Tuesday, May 13, 2014
Thursday, January 16, 2014
A form has two boxes so that respondents can enter "Age in years", which works fine until the 102 year old person comes along.
That's the idea behind different file systems. In the beginning, there was FAT16. As disks got larger, there were more files than FAT16 could handle, so FAT32 was invented. Disks got larger still. Welcome NTFS. But, wait! Microsoft doesn't own NTFS! So, there is also exFAT!
I like to use the Everything Search Engine utility from Voidtools. It works only with NTFS disks. I just got an Asus T100TA Transformer Book with 64 GB of its own storage and a micro SD slot that can accommodate a 64 GB micro SD card. I got a 64 GB micro SD card, which came unformatted. However, when my computer asked if I wanted to format the card, the only choice I was given was exFAT.
- Attach unformatted card to computer.
- Go to Device Manager. (Win-Pause/Break followed by clicking on Hardware, is one way to get there.)
- Right click on SD card. Choose Properties.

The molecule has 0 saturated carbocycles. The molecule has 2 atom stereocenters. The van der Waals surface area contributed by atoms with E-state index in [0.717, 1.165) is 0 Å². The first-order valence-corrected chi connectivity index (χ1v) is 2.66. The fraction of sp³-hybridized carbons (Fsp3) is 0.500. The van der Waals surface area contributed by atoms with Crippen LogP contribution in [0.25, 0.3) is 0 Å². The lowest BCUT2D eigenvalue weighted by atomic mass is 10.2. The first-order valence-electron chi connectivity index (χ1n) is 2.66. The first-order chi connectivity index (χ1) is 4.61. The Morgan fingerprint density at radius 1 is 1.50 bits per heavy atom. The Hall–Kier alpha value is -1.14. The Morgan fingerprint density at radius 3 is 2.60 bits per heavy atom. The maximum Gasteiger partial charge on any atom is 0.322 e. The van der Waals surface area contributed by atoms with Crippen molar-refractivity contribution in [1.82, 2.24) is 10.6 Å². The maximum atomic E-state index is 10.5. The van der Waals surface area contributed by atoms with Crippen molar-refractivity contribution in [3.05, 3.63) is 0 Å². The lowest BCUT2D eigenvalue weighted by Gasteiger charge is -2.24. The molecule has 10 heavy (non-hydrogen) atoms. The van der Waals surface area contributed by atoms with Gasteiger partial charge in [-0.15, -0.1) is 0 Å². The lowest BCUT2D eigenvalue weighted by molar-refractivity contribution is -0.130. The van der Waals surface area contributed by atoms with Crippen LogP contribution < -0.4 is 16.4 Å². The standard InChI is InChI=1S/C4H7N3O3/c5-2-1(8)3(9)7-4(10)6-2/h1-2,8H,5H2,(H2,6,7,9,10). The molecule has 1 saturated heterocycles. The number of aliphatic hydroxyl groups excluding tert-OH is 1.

- Policies tab. Choose Optimize for Performance.
- Go to the Command prompt. Assuming Z is the drive letter (but be sure you get it right or disaster could strike!), type
format Z: /fs:NTFS
This helped me better understand when and why one has to be careful removing USB drives.
Drives can be set up two ways:
- Optimize for Quick Removal: This setting disables write caching on the disk and in Windows, so you can disconnect the device safely without using the Safely Remove Hardware notification icon.
- Optimize for Performance: This setting enables write caching in Windows to improve disk performance. To disconnect this device from the computer, click the Safely Remove Hardware icon in the taskbar notification area.